Revenge is a dish best never served

By By Aaron Zundel

By Aaron Zundel

Mahatma Gandhi taught that forgiveness is an attribute of the strong. And in today’s fast-paced, self-centered world, our weakness is apparent. When the jerk cuts us off on the freeway, we give him the finger. When the line at the bank is too long, we snap at the teller. And when someone kills our families, we want to kill that person in return.

Christopher Williams, on the other hand, is one of the strong.

Williams, an LDS bishop and father of four children, lost his pregnant wife and two other children in a collision with a drunk teenage driver last Friday. However, in a press conference on Monday, Williams said he forgave the teen for killing his family, and asked the community to forgive as well.

Instead of using the press conference as a platform to speak out against underage drinking (which would be understandable), condemn irresponsible parenting or blast the teenager himself for his careless, irresponsible and tragic behavior, Williams, with a calm and thoughtful demeanor, said, “My extended family has made an expression of love and an outreach of love to the family of the driver of the vehicle, and it has brought a lot of healing to both sides.”

Williams went on to speak about how he decided to forgive the driver of the other car in the minutes after the crash. Despite seeing and knowing that his family had been killed in the collision, Williams summoned the character to decide to forgive as he was being pulled out of the wreckage.

Especially here at the U, it’s easy to make fun of and resent the religious majority in our state. Why not? There’s a (possibly well-deserved) stigma concerning perceived pompous, self-righteous behaviors and attitudes in some of our more religious community members. To be honest, sometimes religion has caused more harm than good when it comes to community relations.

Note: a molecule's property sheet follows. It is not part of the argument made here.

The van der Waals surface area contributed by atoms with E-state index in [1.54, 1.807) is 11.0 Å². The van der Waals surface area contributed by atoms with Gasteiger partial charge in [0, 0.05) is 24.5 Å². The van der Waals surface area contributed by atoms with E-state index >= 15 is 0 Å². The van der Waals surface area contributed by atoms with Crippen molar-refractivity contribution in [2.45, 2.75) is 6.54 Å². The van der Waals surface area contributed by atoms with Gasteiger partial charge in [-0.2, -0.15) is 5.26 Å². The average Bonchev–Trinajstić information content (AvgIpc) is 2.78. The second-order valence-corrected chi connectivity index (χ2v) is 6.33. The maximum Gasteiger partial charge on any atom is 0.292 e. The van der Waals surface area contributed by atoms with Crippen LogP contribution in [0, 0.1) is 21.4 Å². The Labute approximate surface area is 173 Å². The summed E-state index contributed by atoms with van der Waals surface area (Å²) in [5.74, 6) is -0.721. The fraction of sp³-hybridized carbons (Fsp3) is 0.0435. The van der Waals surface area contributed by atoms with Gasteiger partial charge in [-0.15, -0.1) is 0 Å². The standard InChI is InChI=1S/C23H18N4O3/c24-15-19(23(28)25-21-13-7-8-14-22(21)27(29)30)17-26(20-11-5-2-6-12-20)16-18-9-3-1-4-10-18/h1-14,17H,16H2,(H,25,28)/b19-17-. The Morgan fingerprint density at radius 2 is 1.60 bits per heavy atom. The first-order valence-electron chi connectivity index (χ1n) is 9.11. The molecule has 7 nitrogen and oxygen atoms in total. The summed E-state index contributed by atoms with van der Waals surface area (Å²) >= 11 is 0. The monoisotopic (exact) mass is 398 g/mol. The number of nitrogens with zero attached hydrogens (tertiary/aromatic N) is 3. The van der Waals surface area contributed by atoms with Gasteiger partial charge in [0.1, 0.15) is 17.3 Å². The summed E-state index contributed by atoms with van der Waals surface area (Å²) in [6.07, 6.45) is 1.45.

So it’s nice to see how religion can also be a force for healing and understanding in our community. In his press conference, Williams made no attempt to hide that his religious beliefs affected his decision to forgive the drunk teenage driver, nor did he attempt to hide that religion influenced his desire for others to forgive those who have wronged them.

“If you are in a position to extend a single act of kindness, a token of mercy or expression of forgiveness,” Williams said, “do it by Valentine’s Day.”

Williams’ encouragement of forgiveness comes in the wake of Monday’s shooting tragedy at Trolley Square, and reminds us that how we react to tragedies is, in large part, within our control. Williams stated that forgiving has brought about healing for himself in the wake of his personal tragedy, and perhaps if we follow his advice and forgive others, we might be able to find some healing for ourselves in the aftermath of the senseless violence at Trolley Square that, for many of us, shattered our sense of safety and community.

Williams has asked that anyone expressing kindness or forgiveness e-mail his or her story to the surviving members of his family at [email protected].